Feds Say Mobile-Phone Location Data Not ‘Constitutionally Protected’Under this logic warrantless wiretapping would be completely legal. I wonder if anybody on the Supreme Court even realizes that this could be used to track and monitor everything they do.The Obama administration told a federal court Tuesday that the public has no “reasonable expectation of privacy” in cellphone location data, and hence the authorities may obtain documents detailing a person’s movements from wireless carriers without a probable-cause warrant.
The administration, citing a 1976 Supreme Court precedent, said such data, like banking records, are “third-party records,” meaning customers have no right to keep it private. The government made the argument as it prepares for a re-trial of a previously convicted drug dealer whose conviction was reversed in January by the Supreme Court, which found that the government’s use of a GPS tracker on his vehicle was an illegal search.
With the 28 days of vehicle tracking data thrown out of court, the feds now want to argue in a re-trial that it was legally in the clear to use Antoine Jones’ phone location records without a warrant. The government wants to use the records to chronicle where Jones was when he made and received mobile phone calls in 2005.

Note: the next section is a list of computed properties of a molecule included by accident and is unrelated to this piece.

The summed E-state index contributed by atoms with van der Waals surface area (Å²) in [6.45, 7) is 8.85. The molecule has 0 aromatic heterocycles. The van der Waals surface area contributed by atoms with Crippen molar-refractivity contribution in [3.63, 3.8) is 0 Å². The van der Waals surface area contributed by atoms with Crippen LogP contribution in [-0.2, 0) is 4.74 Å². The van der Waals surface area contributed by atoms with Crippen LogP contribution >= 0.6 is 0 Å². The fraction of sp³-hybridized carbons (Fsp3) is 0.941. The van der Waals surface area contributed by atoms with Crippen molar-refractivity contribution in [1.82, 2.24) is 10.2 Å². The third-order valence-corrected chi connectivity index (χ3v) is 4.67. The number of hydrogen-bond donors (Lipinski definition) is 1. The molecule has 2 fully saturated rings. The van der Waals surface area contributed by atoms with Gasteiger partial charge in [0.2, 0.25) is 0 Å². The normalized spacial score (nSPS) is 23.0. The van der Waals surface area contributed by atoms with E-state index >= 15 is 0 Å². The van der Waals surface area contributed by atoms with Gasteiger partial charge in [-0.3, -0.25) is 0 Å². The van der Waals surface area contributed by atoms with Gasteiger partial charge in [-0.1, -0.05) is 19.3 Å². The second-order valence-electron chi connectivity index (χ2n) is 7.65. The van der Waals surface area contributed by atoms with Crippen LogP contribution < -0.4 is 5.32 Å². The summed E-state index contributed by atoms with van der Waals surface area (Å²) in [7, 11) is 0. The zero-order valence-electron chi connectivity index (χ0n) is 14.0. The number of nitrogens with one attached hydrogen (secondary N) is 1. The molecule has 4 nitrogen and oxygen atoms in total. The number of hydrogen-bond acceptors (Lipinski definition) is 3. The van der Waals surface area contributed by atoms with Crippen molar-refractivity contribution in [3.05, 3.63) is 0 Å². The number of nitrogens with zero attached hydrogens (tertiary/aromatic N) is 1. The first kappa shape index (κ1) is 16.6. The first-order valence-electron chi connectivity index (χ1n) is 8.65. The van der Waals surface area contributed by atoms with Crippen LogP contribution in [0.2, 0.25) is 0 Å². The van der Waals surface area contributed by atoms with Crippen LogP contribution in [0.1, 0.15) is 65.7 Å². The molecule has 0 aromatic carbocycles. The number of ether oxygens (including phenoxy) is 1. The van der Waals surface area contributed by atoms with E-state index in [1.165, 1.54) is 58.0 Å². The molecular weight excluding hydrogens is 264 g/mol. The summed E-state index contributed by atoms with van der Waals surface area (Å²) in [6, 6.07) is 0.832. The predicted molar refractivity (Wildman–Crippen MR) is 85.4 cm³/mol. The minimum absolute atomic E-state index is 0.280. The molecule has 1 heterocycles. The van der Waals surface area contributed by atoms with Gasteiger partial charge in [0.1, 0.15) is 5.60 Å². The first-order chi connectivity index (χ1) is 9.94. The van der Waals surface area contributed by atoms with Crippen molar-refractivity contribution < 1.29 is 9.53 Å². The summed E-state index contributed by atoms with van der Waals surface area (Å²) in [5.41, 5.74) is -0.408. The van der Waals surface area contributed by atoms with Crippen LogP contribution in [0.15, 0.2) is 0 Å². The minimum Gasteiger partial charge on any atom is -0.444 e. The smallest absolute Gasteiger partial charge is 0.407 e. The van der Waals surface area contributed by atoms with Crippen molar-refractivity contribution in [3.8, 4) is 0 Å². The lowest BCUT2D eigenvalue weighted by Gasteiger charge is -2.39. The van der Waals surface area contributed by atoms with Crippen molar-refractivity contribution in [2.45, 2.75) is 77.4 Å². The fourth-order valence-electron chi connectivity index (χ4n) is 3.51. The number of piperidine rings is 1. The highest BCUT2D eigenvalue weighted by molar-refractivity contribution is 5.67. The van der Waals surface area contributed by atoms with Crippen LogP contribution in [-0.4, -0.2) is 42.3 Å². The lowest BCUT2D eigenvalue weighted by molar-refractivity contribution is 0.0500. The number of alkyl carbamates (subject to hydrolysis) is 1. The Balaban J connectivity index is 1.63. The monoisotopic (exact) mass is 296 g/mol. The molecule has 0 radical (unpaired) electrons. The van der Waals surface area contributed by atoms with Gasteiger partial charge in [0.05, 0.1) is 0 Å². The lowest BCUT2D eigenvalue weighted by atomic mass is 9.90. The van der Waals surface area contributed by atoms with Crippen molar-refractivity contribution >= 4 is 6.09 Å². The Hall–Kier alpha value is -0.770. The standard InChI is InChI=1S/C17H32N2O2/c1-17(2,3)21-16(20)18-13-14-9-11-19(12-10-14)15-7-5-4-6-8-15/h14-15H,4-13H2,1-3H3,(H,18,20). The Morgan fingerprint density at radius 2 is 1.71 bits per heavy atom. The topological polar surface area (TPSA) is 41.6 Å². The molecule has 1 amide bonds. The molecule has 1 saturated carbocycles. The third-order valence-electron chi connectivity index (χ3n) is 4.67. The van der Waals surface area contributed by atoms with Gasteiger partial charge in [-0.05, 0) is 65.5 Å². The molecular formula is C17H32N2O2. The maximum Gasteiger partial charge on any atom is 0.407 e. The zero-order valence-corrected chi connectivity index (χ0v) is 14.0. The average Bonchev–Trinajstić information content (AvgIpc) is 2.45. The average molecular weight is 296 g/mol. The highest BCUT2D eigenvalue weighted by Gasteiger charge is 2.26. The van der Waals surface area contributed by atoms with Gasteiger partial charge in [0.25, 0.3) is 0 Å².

“A customer’s Fourth Amendment rights are not violated when the phone company reveals to the government its own records that were never in the possession of the customer,” the administration said in a court filing Tuesday (.pdf). ”When a cell phone user transmits a signal to a cell tower for his call to be connected, he thereby assumes the risk that the cell phone provider will create its own internal record of which of the company’s towers handles the call. Thus, it makes no difference if some users have never thought about how their cell phones work; a cell phone user can have no expectation of privacy in cell-site information.”
The government’s position comes as prosecutors are shifting their focus to warrantless cell-tower locational tracking of suspects in the wake of a Supreme Court ruling (.pdf) in Jones’ case that law enforcement should acquire probable-cause warrants from judges to affix GPS devices to vehicles.
Just after the Jones decision, the FBI pulled the plug on 3,000 GPS-tracking devices.
I recommend contacting a guy named Glenn Greenwald who has a twitter account @ggreenwald. I don't know what his e-mail is -- he's not on Salon.com and it's not listed here. He's a lawyer, probably has ties to the legal community and as a result this could be a topic of discussion
While I'm at it: Would any record kept on anybody be private if the court ruled in the government's favor?
Remember, no matter how I die: It was murder; should I be tried for a criminal offense, I probably didn't do it as I'm pretty straight laced and don't even have a speeding ticket; should I mysteriously disappear -- it wasn't voluntary…
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